In October this year, China signed yet another agreement on infrastructural development concerning the building of a 2000 km trans-West African highway, which will go through nine West-African states. It follows a long string of similar agreements that China has signed with African state leaders in recent years. China also supported Tanzania and Zambia in constructing the Trans Sahara railway line and claims to not have asked for anything in return. Nigeria also announced the signing of a EUR 1.1 bn railroad project to be built by the state-owned China Civil Engineering Construction Corporation. South Africa has also attracted significant Chinese investment as it seeks to market itself as the gateway to other African countries. In the summer of this year China pledged EUR 15 bn in loans to Africa, doubling the amount agreed to three years ago. Sino-African diplomatic relations were first established in the mid-1950s. These ties grew significantly stronger in the late 1980s and the 1990s, when China began concentrating on Africa because of its rapidly growing domestic economy and export-focused manufacturing sectors.
In general, Africa’s natural resources attract many investors. In terms of raw materials, Africa is a very rich continent: Africa holds almost 98% of the world chromium reserves, 90% of the world’s cobalt reserves, 50% of gold reserves, 90% of platinum reserves, 70% of tantalite reserves, and 64% of the world’s manganese reserves, as well as important deposits of uranium, diamond, copper, iron, and zinc.
Despite all the wealthy resources in its possession and a growing economy, Africa still has a very long way to go. On the negative side for companies seeking ventures on the continent, corruption and poor governance remain major issues in many of the African economies. The average corruption perception index score still lies below 3.0 out of ten in 2011, with ten being the least corrupt. However, 21 countries out of 53 improved their score with Mauritius, Cape Verde, and Rwanda even reaching scores above 5.0. Botswana in Southern Africa remained the sole African country in 2011 to have ever exceeded a score of 6.0. In Southern Africa the most corrupt country is Angola with 4.4 points. Corruption cases involving the ANC drove South Africa’s score down from a peak of 5.1 in 2007. In Northern Africa the scores are worse. The least corrupt country is Tunisia with a score of 3.8 points, followed by Morocco with 3.4, while the most corrupt is Libya with 2.0. In West Africa, the least corrupt country is Ghana with 3.9 points.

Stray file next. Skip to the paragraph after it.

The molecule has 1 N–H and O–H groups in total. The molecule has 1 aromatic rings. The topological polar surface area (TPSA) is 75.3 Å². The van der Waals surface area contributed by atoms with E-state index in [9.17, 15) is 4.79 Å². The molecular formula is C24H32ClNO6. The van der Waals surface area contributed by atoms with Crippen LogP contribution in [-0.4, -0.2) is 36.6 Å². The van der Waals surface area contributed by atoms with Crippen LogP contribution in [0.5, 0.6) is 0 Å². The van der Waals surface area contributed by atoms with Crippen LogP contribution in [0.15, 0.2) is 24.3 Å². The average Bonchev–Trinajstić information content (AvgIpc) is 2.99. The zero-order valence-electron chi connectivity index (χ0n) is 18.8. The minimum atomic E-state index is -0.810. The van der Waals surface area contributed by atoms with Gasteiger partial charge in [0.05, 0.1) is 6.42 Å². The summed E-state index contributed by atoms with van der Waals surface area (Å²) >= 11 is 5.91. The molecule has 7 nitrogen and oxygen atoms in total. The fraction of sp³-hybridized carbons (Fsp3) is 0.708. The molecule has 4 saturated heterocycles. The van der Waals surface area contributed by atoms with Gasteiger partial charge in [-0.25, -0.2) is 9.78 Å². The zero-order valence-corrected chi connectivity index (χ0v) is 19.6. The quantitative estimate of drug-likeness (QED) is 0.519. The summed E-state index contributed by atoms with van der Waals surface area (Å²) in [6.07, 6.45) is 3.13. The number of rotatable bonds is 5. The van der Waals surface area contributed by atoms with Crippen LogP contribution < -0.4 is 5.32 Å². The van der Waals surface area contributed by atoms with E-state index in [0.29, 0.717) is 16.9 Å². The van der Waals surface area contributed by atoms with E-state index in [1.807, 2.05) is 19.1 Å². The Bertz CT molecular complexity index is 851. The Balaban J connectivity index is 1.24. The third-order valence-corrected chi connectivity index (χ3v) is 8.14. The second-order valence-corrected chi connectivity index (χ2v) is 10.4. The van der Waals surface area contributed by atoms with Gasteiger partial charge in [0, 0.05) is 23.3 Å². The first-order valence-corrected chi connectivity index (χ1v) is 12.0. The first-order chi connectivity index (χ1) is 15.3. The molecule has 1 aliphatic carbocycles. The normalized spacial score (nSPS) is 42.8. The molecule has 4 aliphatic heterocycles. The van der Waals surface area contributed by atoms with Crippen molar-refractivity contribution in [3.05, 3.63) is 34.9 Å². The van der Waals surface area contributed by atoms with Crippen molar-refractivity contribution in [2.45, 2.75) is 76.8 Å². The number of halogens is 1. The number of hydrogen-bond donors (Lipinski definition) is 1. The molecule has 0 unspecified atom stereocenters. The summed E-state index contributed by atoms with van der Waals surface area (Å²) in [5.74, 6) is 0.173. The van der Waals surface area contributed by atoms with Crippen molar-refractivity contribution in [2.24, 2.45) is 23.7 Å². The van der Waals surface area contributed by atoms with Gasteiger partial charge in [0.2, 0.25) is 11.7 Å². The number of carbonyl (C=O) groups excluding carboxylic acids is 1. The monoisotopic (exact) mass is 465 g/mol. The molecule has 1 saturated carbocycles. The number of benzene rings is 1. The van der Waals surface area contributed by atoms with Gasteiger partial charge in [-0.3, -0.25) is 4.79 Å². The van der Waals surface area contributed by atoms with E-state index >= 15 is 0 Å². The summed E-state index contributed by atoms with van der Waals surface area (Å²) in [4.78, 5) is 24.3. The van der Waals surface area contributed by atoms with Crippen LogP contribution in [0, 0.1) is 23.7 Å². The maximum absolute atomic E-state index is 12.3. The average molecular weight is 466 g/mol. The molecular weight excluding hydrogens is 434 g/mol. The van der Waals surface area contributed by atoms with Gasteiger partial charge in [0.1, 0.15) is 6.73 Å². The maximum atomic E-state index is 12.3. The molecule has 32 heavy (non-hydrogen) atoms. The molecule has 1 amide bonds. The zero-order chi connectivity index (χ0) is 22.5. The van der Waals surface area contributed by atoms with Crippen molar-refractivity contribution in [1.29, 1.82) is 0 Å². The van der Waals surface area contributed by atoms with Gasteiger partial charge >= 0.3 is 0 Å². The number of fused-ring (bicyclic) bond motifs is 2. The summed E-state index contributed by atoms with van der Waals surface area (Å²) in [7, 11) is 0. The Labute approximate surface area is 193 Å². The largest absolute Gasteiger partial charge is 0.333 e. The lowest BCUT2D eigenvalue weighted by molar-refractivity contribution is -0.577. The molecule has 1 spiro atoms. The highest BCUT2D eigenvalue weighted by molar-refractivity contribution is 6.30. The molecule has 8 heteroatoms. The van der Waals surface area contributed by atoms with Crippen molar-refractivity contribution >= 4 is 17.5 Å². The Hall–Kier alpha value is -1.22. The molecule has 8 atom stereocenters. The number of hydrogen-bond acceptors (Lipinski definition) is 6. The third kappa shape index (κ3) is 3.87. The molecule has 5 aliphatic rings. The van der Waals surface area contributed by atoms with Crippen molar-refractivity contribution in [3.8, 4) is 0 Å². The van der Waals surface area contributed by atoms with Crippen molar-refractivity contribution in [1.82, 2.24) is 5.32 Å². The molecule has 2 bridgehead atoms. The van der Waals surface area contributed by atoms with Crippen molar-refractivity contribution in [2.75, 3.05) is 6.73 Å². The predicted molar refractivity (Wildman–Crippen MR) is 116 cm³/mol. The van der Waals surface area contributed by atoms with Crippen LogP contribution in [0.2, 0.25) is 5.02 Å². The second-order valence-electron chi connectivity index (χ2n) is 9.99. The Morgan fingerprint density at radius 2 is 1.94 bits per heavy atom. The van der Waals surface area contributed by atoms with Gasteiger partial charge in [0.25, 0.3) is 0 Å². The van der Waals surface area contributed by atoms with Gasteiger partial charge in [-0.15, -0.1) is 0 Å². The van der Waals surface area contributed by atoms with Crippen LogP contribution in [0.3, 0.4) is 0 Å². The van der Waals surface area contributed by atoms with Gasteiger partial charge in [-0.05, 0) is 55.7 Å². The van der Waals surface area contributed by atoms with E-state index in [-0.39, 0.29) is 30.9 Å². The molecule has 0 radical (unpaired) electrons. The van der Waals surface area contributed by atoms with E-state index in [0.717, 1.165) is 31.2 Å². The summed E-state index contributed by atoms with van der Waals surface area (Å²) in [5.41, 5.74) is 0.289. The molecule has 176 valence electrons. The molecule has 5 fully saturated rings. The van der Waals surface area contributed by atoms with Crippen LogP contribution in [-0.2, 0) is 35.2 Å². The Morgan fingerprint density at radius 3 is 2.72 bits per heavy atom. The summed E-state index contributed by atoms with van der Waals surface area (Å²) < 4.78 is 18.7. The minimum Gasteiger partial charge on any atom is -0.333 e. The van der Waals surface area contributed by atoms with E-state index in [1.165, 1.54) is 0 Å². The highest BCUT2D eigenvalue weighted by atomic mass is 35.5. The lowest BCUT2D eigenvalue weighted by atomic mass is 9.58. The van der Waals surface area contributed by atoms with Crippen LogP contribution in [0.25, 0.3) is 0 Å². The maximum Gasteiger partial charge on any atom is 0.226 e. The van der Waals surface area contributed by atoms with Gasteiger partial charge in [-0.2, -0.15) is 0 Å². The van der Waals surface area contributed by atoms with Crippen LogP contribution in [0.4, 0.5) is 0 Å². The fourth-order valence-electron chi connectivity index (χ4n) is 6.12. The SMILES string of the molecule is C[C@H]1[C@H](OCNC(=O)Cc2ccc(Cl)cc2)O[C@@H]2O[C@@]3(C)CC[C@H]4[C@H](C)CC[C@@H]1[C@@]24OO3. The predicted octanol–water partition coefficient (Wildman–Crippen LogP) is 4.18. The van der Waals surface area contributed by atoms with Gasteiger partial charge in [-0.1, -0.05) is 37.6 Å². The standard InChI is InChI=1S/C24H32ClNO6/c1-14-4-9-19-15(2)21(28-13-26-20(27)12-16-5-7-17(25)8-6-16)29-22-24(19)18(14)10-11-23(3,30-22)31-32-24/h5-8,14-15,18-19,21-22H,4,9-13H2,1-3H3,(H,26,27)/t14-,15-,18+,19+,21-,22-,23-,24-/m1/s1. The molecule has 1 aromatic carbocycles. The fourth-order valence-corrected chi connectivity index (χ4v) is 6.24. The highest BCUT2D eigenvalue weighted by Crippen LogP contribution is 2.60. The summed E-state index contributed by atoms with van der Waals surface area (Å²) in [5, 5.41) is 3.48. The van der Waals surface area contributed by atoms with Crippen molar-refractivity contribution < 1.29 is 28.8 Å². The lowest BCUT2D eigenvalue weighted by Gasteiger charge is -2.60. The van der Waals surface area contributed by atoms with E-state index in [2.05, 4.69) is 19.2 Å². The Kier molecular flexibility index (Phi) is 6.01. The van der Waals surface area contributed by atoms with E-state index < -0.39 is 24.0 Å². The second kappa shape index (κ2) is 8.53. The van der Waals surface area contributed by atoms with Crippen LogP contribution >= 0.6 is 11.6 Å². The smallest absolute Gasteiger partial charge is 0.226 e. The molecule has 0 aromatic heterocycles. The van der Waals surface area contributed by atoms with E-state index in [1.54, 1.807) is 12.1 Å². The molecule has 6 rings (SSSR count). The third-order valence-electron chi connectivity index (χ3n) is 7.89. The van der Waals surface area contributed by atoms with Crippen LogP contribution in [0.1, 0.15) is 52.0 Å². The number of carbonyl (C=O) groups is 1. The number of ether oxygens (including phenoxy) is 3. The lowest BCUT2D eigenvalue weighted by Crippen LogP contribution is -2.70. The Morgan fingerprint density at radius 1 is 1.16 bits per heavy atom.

Poor infrastructure – including poor roads, railways, water systems, lack of telephone landlines – is also still a key hindrance to economic development in most African countries. Largely due to these poor transport, communications, and energy infrastructures, Africa's share of manufacturing is only about one percent of the global total, while 15 percent of the world's population lives in Africa. A situation that is not uncommon in Africa is typified by the case of one of the region's biggest post-independence infrastructure projects, Tanzania-Zambia Railways (Tazara), which actually uses less than two percent of its cargo-carrying capacity. Heavy goods have to be transported by other, more expensive means.
Sub-Saharan Africa also has one of the weakest penetrations of landlines in Africa, making it almost impossible to conduct business via telephone landlines. This is the main reason that it also has one of the fastest growing mobile phone markets on the African continent. An estimated 40 million new mobile cellular subscriptions were added in sub-Saharan Africa in 2010, still leaving much of the population unserved. Potential for further growth thus remains strong and makes the telecommunications sector one of the strongest recipients of foreign direct investment flows to the region.
Africa’s economic outlook is nonetheless strong for the years to come. Schlegel and Partners is able to assist its customers by providing the required market intelligence. Besides in-depth desk research, we carry out telephone and face-to-face interviews with the main players in the focused markets. Schlegel and Partners has already executed many projects related to the Northern and Southern parts of the continent, e.g. with focus on the use of specialty products in various process industries (mining, cement, oil and gas, beverages, food, paper, wood), market opportunities for new concepts in industrial engineering, the use of specialty chemicals in various African industries, opportunities in the paints markets.